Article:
18 “The Shipwreck,” the only engraving by Blake to appear in the Life, will be discussed with the other published illustrations. Blake had mentioned number 5 on the list, Hecate, to Hayley earlier: “Mr. Flaxman advises that the drawing of Mr. Romney’s which shall be chosen instead of the Witch (if that cannot be recovered) be Hecate, the figure with the torch and snake, which he thinks one of the finest drawings” (2 April 1804, E 745). Blake urged Hayley to choose it over the Pliny: “The two Cartoons which I have of Hecate & Pliny are very unequal in point of finishing the Pliny in [is] a Sketch tho admirably contrived for an Effect equal to Rembrandt. But the Hecate is a finishd Production which will call for all the Engravers nicest attention” (28 December 1804, E 760). Blake continued in a way that suggests that, after having been commissioned to engrave The Shipwreck as well as the book’s frontispiece, he was now lobbying for a chance to do Hecate: “indeed it is more finishd than the Shipwreck it is every body[s] favourite who have seen it & they regularly prefer it to the Shipwreck as a work of Genius As to the [Plates] Price of the Plates Flaxman declares to me that he will not pretend to set a price upon Engraving. I think it can only be done by some Engraver. I consulted Mr Parker on the subject before I decided on the Shipwreck & it was his opinion & he says it still is so that a Print of that size cannot be done under 30 Guineas if finishd, & if a Sketch. 15 Guineas as therefore Hecate must be a Finishd Plate I consider 30 Guineas as its Price & the Pliny 15 Guineas” (E 760). (Note that “can only be done by some Engraver” refers only to getting a price estimate from Blake’s one-time partner, James Parker.) These prices are considerably lower than those that had astonished Hayley in August 1803. In any event, Hecate was never engraved and its present location is unknown.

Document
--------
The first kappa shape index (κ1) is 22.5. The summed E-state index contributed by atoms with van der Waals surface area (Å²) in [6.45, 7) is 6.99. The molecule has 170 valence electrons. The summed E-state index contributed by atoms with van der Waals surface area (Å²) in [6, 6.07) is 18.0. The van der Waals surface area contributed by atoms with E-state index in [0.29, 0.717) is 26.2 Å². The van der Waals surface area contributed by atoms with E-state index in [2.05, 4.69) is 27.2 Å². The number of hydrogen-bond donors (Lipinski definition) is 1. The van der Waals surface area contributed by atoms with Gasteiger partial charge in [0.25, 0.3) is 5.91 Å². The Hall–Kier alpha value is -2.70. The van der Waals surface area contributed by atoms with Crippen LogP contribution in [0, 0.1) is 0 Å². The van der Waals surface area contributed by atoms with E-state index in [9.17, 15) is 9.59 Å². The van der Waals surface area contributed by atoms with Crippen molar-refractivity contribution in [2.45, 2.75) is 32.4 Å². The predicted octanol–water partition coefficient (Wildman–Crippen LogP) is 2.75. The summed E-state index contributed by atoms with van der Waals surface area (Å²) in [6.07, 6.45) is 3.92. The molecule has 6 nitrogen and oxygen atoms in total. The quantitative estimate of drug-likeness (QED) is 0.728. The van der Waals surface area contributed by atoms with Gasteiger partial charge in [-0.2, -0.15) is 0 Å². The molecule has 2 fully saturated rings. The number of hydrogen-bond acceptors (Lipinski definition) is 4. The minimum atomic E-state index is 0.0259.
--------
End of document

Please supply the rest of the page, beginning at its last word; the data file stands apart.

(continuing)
19 Blake’s numbers 3, 4, 5, and 7 are additions to Flaxman’s original list, and “A Lapland Witch” and “The Furies” have been omitted. As we see, Blake had succeeded in obtaining the Pliny drawing and another that Flaxman had recommended: Hecate. Romney’s old friend Adam Walker, having offered to let Blake borrow Lear and Cordelia, would presumably have permitted him to engrave it. Furthermore, it might have been possible for Hayley to borrow numbers 1 and 2, as these were in the possession of John Romney, [61] who, according to Hayley, had been willing to allow the engraving of the lost Lapland Witch. The only picture from either list to appear in Hayley’s Life was Blake’s fine engraving of The Shipwreck, which was among the pictures held by Saunders. Hayley’s failure to include any of the others made a considerable difference in the pictorial aspect of his book—an important consideration for a biography of an artist—as did his change in priorities regarding engravers.